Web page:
A cook prepares a poutine at La Banquise restaurant in Montreal on Tuesday, May 18, 2021. The Quebec dairy industry trying to get a protected trademark for the popular Quebecois dish. THE CANADIAN PRESS/Paul Chiasson

A cook prepares a poutine at La Banquise restaurant in Montreal on Tuesday, May 18, 2021. The Quebec dairy industry trying to get a protected trademark for the popular Quebecois dish. THE CANADIAN PRESS/Paul Chiasson

‘Protect our poutine’: Quebec dairy group looks to give gooey dish official status

National strategy could help fries-and-gravy concoction become trendy ‘like sushi or tacos’

A group representing Quebec’s dairy industry says it’s eyeing a special government designation for the term poutine in order to better promote it internationally.

Luc Boivin, a cheese producer and member of the Conseil des Industriels laitiers du Québec, says the traditional dish of fries, cheese curds and gravy has become a source of national pride.

“Almost everyone has a story to tell about a poutine, whether it’s after a hockey game, or coming out of a bar at 3 a.m. and going to get a poutine at La Banquise in Montreal or Chez Ashton in Quebec City,” he said in an interview Tuesday.

The owner of Fromagerie Boivin, based in Quebec’s Saguenay-Lac-St-Jean region, believes poutine is set to become the next big food trend, like hamburgers, tacos and sushi before it.

In order to capitalize on the dish’s growing popularity, Boivin says a working group is forming that will seek to create a national branding strategy to help producers collectively market their products. The group is also looking at obtaining “reserved designation” status, which is an official recognition by the Quebec government of the authenticity of distinctive regional food products.

He said the project is in its early stages, and it’s not yet clear whether the group will seek out simple recognition for the dish, or a more protective mechanism that would restrict outsiders from using the term.

While the details are still being worked out, the eventual goal of the campaign is to protect and promote the identity of poutine as a Quebec and Canadian product. “Like pizza is Italian and sushi is Japanese, we have to protect that identity,” Boivin said.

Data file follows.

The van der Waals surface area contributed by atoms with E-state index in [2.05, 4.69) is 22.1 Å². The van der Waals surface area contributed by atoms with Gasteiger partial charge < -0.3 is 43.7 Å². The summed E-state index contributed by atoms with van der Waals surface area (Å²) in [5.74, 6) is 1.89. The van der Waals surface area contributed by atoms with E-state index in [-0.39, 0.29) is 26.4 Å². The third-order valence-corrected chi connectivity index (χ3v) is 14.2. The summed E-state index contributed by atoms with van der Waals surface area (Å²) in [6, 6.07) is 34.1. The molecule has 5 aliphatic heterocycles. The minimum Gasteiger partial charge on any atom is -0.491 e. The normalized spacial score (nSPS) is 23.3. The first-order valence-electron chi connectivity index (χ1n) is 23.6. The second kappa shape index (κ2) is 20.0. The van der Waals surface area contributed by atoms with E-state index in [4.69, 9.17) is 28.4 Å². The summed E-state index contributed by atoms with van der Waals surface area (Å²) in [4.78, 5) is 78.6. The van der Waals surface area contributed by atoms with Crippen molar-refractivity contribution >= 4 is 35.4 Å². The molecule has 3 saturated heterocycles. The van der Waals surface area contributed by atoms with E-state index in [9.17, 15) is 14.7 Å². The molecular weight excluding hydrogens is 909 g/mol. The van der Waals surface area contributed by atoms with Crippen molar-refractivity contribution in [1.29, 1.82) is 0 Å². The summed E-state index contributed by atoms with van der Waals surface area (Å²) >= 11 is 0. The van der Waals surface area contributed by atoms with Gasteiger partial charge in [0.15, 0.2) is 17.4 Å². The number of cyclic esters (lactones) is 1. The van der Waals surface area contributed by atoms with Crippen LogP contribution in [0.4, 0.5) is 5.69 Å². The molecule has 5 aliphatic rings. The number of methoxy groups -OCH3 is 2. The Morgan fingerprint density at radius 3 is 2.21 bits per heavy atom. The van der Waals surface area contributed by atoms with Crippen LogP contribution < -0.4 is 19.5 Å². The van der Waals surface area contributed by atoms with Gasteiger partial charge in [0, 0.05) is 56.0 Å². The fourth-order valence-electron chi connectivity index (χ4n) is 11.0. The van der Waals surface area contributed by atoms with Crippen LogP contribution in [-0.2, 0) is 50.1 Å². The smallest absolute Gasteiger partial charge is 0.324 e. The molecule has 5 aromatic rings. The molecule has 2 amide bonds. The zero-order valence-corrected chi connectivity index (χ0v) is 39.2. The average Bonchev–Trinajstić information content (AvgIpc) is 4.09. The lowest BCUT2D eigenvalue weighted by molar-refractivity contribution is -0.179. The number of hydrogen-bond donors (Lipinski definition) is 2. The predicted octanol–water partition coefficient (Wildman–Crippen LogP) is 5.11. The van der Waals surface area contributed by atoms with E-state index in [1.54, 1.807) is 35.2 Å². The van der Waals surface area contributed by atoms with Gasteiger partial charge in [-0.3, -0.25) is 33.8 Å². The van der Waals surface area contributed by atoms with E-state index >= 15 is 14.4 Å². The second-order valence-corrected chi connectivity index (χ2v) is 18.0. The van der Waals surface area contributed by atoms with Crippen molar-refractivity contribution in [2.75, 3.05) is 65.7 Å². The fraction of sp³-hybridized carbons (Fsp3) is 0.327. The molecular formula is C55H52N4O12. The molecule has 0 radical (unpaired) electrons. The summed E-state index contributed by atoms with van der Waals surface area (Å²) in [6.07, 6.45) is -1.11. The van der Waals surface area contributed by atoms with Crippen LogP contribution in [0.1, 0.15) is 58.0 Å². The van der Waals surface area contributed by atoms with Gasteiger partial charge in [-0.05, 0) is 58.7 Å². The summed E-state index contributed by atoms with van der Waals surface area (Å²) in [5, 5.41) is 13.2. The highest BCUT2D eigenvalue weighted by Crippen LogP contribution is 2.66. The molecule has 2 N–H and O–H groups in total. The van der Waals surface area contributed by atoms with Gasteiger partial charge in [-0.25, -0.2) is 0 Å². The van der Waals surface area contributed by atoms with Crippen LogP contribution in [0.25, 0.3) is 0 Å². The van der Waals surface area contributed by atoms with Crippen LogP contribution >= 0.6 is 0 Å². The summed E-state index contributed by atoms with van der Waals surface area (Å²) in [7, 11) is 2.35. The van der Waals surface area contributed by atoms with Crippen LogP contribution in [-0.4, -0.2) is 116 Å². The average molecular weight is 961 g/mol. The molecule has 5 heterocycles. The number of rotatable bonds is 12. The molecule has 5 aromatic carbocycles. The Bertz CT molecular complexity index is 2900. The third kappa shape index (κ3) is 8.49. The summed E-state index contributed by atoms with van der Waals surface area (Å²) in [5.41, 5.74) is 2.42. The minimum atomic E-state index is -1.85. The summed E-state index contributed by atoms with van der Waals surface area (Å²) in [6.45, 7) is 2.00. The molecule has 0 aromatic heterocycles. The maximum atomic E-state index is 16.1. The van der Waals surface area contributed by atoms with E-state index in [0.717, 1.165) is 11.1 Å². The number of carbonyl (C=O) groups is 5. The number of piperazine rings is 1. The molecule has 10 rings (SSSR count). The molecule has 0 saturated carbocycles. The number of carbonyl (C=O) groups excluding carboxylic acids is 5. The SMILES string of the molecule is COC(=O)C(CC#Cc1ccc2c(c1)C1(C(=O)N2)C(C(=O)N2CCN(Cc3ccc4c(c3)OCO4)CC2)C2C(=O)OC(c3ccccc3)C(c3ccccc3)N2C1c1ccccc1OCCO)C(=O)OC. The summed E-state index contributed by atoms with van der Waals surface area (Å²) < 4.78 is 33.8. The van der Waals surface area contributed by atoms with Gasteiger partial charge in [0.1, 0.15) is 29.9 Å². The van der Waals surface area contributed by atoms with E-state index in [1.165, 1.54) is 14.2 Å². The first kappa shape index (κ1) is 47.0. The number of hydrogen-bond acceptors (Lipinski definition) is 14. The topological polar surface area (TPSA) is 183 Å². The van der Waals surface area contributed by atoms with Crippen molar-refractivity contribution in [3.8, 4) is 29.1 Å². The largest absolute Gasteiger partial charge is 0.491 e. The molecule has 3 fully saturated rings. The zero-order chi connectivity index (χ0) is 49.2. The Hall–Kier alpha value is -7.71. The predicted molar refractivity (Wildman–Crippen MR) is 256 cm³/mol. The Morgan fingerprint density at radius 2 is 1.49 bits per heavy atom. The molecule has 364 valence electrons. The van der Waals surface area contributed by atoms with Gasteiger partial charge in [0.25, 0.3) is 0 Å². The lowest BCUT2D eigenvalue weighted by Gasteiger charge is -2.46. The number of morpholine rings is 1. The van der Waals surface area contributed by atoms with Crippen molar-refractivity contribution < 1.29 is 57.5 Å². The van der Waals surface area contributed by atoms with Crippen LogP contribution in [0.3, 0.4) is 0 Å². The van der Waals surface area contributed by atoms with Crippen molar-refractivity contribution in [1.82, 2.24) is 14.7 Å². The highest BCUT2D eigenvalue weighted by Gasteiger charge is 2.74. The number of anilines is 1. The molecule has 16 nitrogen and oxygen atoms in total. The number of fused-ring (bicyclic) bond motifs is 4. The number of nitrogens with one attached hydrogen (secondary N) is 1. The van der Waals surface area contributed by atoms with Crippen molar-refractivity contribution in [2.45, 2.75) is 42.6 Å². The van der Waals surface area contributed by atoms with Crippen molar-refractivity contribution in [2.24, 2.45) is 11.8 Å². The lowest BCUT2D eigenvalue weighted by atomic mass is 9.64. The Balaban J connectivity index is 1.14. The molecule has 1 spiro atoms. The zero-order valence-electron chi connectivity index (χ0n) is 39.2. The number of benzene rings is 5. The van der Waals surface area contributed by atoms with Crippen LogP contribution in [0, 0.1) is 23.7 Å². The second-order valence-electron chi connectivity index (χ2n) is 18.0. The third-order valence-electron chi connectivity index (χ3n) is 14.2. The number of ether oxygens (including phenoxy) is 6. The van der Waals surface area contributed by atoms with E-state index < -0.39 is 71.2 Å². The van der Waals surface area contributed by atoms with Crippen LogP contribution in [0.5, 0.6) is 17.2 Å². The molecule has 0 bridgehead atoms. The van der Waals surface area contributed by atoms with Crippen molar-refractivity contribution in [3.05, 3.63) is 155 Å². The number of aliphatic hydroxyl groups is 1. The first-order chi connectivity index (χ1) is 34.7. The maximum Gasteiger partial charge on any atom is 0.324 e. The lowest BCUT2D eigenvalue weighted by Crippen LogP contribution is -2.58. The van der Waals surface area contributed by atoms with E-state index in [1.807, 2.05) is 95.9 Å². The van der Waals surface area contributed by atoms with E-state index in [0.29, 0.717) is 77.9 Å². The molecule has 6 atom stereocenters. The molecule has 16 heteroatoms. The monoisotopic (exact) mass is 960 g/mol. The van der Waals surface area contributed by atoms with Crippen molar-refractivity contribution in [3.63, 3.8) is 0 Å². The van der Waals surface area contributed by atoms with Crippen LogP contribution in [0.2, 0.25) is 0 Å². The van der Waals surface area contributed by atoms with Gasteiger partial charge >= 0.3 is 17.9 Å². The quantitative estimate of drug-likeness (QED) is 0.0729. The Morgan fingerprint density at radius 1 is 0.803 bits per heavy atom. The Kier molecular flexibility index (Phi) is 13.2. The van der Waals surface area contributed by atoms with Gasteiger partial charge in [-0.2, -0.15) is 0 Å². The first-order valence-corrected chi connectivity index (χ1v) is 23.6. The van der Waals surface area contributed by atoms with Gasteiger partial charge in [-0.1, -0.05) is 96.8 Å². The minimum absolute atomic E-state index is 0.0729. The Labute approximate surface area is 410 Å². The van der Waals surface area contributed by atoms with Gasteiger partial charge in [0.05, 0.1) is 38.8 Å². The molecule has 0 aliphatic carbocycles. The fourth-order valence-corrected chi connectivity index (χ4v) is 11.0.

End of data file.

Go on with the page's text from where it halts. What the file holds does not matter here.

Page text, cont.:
He said the success of poutine is one of the rare bright spots in recent years for Quebec cheese producers, who are still dealing with increased competition stemming from the United States-Mexico-Canada trade agreement.

He believes there’s a huge opportunity in exporting the cheese curds, which are the signature ingredient in poutine and are made primarily in Quebec. Curds are shipped frozen, making them relatively easy to export, he said.

He said the regulatory process is likely to be complex, since dairy is a highly controlled industry. But he’s allowing himself to dream of the day when sports stars such as NHL player Sidney Crosby or football player Laurent Duvernay-Tardif could be called upon to promote a homegrown product.

Sylvain Charlebois, a professor of food distribution and food policy at Dalhousie University and the author of the book “Poutine Nation,” said poutine originated in Warwick, Que. in the late 1950s when a customer came into a restaurant and asked owner Fernand Lachance to add cheese curds to his fries. The dish was further refined in 1964 when Jean-Paul Roy, a professional sauce-maker in Drummondville, added gravy to the dish, Charlebois said.

It was later picked up by local restaurants, and has since become popular worldwide. “What poutine has accomplished in 50 years, it took pizza 110 years,” Charlebois said in a phone interview.

He agrees that something should be done to “officialize” poutine, which he describes as the first dish that is “truly Canadian.” However, he prefers an approach that seeks to recognize the origins of poutine rather than trademark it.

He said a protective approach would create more bureaucracy and regulation and overlooks the fact that one of the dish’s main appeals is its flexibility and ability to be customized to all tastes. He suggests Canada instead follow the lead of France, which has submitted a proposal to UNESCO to have the baguette recognized as an intangible cultural heritage symbol.

A similar designation for poutine would help to celebrate its heritage, its ingredients, such as cheese curds, and its unique story, he said.

“It’s a rural story, and very rarely will you see a dish created in a little village that becomes world famous,” he said.